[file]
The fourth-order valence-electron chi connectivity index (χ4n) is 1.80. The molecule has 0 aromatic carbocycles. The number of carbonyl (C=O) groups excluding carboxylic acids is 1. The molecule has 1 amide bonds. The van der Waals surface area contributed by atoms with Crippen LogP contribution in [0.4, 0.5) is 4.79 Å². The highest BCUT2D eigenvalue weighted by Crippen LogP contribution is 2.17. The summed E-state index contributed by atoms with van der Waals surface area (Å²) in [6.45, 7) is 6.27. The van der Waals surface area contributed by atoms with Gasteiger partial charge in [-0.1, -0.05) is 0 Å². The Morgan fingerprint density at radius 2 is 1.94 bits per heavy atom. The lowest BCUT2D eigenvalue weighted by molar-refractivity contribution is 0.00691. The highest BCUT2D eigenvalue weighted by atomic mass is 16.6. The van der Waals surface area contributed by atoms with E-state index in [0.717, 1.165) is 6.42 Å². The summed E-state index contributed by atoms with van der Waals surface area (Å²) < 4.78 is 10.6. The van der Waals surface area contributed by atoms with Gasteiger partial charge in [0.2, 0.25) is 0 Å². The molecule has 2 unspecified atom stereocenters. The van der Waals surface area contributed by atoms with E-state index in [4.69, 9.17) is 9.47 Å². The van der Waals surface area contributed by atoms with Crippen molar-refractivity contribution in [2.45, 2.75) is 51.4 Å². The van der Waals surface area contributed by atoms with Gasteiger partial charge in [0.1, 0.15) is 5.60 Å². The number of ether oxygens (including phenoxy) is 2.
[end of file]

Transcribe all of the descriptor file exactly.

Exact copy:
The fourth-order valence-electron chi connectivity index (χ4n) is 1.80. The molecule has 0 aromatic carbocycles. The number of carbonyl (C=O) groups excluding carboxylic acids is 1. The molecule has 1 amide bonds. The van der Waals surface area contributed by atoms with Crippen LogP contribution in [0.4, 0.5) is 4.79 Å². The highest BCUT2D eigenvalue weighted by Crippen LogP contribution is 2.17. The summed E-state index contributed by atoms with van der Waals surface area (Å²) in [6.45, 7) is 6.27. The van der Waals surface area contributed by atoms with Gasteiger partial charge in [-0.1, -0.05) is 0 Å². The Morgan fingerprint density at radius 2 is 1.94 bits per heavy atom. The lowest BCUT2D eigenvalue weighted by molar-refractivity contribution is 0.00691. The highest BCUT2D eigenvalue weighted by atomic mass is 16.6. The van der Waals surface area contributed by atoms with E-state index in [0.717, 1.165) is 6.42 Å². The summed E-state index contributed by atoms with van der Waals surface area (Å²) < 4.78 is 10.6. The van der Waals surface area contributed by atoms with Gasteiger partial charge in [0.2, 0.25) is 0 Å². The molecule has 2 unspecified atom stereocenters. The van der Waals surface area contributed by atoms with E-state index in [4.69, 9.17) is 9.47 Å². The van der Waals surface area contributed by atoms with Crippen molar-refractivity contribution in [2.45, 2.75) is 51.4 Å². The van der Waals surface area contributed by atoms with Gasteiger partial charge in [0.1, 0.15) is 5.60 Å². The number of ether oxygens (including phenoxy) is 2.